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January 2012

Platinum turn cons inve

Business Value Survey

Happy New Year to all our readers!


We’d like to poll our followers to see what’s on their minds in the coming year as to how they plan to improve the value of their businesses. Results will be shared in next month’s eBlast.
If you identify yourself, we'll draw one lucky winner's name and award a $100 gift certificate to a local store.

This month’s survey question:
What is the single most important issue for your business in 2012?

Take the Business Value Survey

 

In the Community

Building Businesses to Dramatically Change Lives

Bob Stewart and John Hehre of Platinum are both involved in Cheetah Development, a non-profit organization set up to join with local people in underdeveloped parts of the world to build businesses that will dramatically change the lives of thousands of people.

"Building businesses is far more challenging than giving aid, but the results can be bigger and more permanent," says Bob. "Cheetah Development aims for sustainable change for the poor by investing instead of giving handouts. While micro-lending has been an important form of development capital in recent decades, Cheetah is working at the next level up – building small-cap businesses that will employ a number of people, provide products for the local market and cycle profits back through the local economy."

According to John, "One current example of a Cheetah project is our work to build a bicycle factory in Tanzania. Most agriculture in Tanzania is done at the end of single-track trails not suitable for motorized vehicles or even donkey carts. Cheetah’s team of world-class bicycle designers has created a unique bicycle that can be manufactured in Tanzania and can carry up to 1,000 lbs (500 kg). Such bicycles will enable farmers to transport goods from the field (pushing on wheels – not carrying on their head) and ride back for more. This increases the capacity for bringing goods to market at least fourfold. The factory being created with the help of Cheetah will be owned and run by local people."

The first prototype of Cheetah Developments’ bicycle for transporting goods in Tanzania.

If you would like to learn more or contribute to this important mission, please visit the Cheetah Development website at http://cheetahdevelopment.org. Thank you.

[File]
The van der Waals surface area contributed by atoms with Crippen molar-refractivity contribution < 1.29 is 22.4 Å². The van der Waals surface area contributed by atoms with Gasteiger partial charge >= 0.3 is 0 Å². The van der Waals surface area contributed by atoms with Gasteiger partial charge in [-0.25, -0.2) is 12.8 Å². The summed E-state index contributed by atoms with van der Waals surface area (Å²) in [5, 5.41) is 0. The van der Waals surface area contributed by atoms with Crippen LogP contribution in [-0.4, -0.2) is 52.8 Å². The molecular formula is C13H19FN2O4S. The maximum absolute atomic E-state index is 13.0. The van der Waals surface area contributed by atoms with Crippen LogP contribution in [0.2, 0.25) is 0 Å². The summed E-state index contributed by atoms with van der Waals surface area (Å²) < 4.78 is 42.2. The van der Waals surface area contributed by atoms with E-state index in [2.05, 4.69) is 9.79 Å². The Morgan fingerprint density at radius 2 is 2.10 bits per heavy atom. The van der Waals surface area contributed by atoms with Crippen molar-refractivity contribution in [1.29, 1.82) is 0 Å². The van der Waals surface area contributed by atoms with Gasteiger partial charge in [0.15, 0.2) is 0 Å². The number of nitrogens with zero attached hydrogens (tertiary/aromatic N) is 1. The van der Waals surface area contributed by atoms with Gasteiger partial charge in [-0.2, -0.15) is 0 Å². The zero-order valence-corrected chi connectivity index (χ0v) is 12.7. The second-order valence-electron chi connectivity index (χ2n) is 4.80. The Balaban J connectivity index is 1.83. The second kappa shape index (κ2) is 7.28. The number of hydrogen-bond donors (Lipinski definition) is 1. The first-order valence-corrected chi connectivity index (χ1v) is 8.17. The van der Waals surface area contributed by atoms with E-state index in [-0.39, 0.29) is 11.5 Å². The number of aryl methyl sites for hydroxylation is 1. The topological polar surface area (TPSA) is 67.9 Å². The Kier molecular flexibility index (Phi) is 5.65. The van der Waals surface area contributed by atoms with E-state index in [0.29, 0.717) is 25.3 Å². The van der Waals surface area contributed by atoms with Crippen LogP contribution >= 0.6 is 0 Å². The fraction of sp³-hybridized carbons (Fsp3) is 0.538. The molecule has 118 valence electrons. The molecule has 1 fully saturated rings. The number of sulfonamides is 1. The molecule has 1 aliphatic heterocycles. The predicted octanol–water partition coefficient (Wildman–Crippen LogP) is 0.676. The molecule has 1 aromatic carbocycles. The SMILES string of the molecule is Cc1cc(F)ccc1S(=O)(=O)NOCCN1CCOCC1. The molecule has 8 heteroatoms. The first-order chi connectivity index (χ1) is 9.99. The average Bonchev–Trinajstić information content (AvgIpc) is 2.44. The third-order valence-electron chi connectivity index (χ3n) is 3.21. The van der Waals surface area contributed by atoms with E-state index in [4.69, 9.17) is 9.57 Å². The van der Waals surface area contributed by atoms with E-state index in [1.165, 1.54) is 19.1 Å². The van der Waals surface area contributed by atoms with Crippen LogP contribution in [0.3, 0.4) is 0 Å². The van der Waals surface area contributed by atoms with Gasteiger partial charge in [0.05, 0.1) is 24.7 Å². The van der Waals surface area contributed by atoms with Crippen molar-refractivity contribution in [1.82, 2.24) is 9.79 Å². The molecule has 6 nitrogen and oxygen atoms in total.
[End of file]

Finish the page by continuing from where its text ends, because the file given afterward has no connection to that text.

Lesson Learned

The Art of Hosting Meaningful Conversations

By Bob Cass, Platinum Partner

In this complex, fast-paced world, it’s rare to find the space and time to think at a higher and deeper level about our businesses and ourselves. From a recent training session on how to host conversations that matter, I learned a powerful lesson on how to create space within companies to engage in meaningful conversations with employees. An atmosphere of trust and a safe space is essential.

Based on this newfound knowledge, I am leading organizations through an employee engagement process asking one simple question: "Why are you here?"

One young man answered: “I don’t know if I want to be here yet. I just graduated from college and I’m experimenting with my job and the company.” Talk about being REAL! Many might think that he should be let go. I personally want this young man to work with me because he’ll always let me know when I can help him become fully engaged within the organization. Another response to this question came from a young woman who said, “They were the only organization that wanted all of me;” not just to fill a company need.

While this all may sound too “touchy feely” in a business setting, I can only tell you through experience that these meaningful conversations may be the most important you can initiate as a leader. They are the key to linking a common purpose between a company and its employees, which gets to the very core of how personal fulfillment creates a more engaged workforce.
 

What do you think? Email Bob at Bob.Cass@thePlatinumGrp.com.

 

In the News

Book Review: Great by Choice by Jim Collins and Morten T. Hansen

Take a few simple ideas, back them up with solid research and illustrate them with lots of interesting examples. Jim Collins used this approach in his last three books, Built to Last, Good to Great and How the Mighty Fall and relies on the same approach in his new book: Great by Choice: Uncertainty, Chaos, and Luck — Why Some Companies Thrive Despite Them All. A review by John Hehre, Platinum Member, was written for the Manufacturers Alliance.

According to John, “Some of the ideas presented are counter- intuitive. We’ve all admired the visionary and heroic risk takers that dare to be bold. The research however shows that these 10Xers take fewer risks, change relatively slowly, and are surprisingly less innovative than their less successful counterparts. Instead they embody three consistently similar characteristics. The leaders of these successful companies all display an extreme consistency or ‘fanatical discipline’ in maintaining a focus on the direction they’ve set for the company.”

To read the rest of the review, click here.

 


Platinum Group
952.829.5700 • 9855 W 78th Street • Eden Prairie, MN 55344
www.ThePlatinumGrp.com

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